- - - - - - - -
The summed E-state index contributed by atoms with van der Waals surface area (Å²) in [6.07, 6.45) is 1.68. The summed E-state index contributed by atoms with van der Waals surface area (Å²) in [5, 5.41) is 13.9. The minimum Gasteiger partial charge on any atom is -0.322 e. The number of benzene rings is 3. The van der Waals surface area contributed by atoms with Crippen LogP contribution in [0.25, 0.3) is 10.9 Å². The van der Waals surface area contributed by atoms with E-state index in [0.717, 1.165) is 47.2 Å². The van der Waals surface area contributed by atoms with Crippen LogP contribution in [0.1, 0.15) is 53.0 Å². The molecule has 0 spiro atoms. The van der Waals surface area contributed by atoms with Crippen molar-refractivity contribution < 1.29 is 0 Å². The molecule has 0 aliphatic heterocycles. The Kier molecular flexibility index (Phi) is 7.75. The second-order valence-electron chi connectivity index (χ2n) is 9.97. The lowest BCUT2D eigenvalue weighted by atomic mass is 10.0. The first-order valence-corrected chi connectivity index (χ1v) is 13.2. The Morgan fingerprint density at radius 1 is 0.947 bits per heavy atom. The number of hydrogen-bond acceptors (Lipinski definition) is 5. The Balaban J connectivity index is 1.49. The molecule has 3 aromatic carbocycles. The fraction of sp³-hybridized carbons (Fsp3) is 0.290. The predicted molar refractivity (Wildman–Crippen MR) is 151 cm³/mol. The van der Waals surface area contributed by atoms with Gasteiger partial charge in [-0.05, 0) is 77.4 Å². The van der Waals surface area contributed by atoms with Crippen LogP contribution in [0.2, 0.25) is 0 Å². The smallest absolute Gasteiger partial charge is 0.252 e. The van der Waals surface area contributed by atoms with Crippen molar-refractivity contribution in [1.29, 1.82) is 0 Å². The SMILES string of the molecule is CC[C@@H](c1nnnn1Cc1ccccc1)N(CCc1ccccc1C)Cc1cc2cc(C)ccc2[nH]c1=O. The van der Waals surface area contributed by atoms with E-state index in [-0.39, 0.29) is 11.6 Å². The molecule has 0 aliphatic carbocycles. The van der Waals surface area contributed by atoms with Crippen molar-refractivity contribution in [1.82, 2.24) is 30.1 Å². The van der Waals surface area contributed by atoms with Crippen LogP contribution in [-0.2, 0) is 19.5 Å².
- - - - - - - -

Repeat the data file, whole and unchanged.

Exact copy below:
The summed E-state index contributed by atoms with van der Waals surface area (Å²) in [6.07, 6.45) is 1.68. The summed E-state index contributed by atoms with van der Waals surface area (Å²) in [5, 5.41) is 13.9. The minimum Gasteiger partial charge on any atom is -0.322 e. The number of benzene rings is 3. The van der Waals surface area contributed by atoms with Crippen LogP contribution in [0.25, 0.3) is 10.9 Å². The van der Waals surface area contributed by atoms with E-state index in [0.717, 1.165) is 47.2 Å². The van der Waals surface area contributed by atoms with Crippen LogP contribution in [0.1, 0.15) is 53.0 Å². The molecule has 0 spiro atoms. The van der Waals surface area contributed by atoms with Crippen molar-refractivity contribution < 1.29 is 0 Å². The molecule has 0 aliphatic heterocycles. The Kier molecular flexibility index (Phi) is 7.75. The second-order valence-electron chi connectivity index (χ2n) is 9.97. The lowest BCUT2D eigenvalue weighted by atomic mass is 10.0. The first-order valence-corrected chi connectivity index (χ1v) is 13.2. The Morgan fingerprint density at radius 1 is 0.947 bits per heavy atom. The number of hydrogen-bond acceptors (Lipinski definition) is 5. The Balaban J connectivity index is 1.49. The molecule has 3 aromatic carbocycles. The fraction of sp³-hybridized carbons (Fsp3) is 0.290. The predicted molar refractivity (Wildman–Crippen MR) is 151 cm³/mol. The van der Waals surface area contributed by atoms with Gasteiger partial charge in [-0.05, 0) is 77.4 Å². The van der Waals surface area contributed by atoms with Crippen LogP contribution in [0.2, 0.25) is 0 Å². The smallest absolute Gasteiger partial charge is 0.252 e. The van der Waals surface area contributed by atoms with Crippen molar-refractivity contribution in [1.29, 1.82) is 0 Å². The SMILES string of the molecule is CC[C@@H](c1nnnn1Cc1ccccc1)N(CCc1ccccc1C)Cc1cc2cc(C)ccc2[nH]c1=O. The van der Waals surface area contributed by atoms with E-state index in [-0.39, 0.29) is 11.6 Å². The molecule has 0 aliphatic carbocycles. The van der Waals surface area contributed by atoms with Crippen molar-refractivity contribution in [1.82, 2.24) is 30.1 Å². The van der Waals surface area contributed by atoms with Crippen LogP contribution in [-0.2, 0) is 19.5 Å².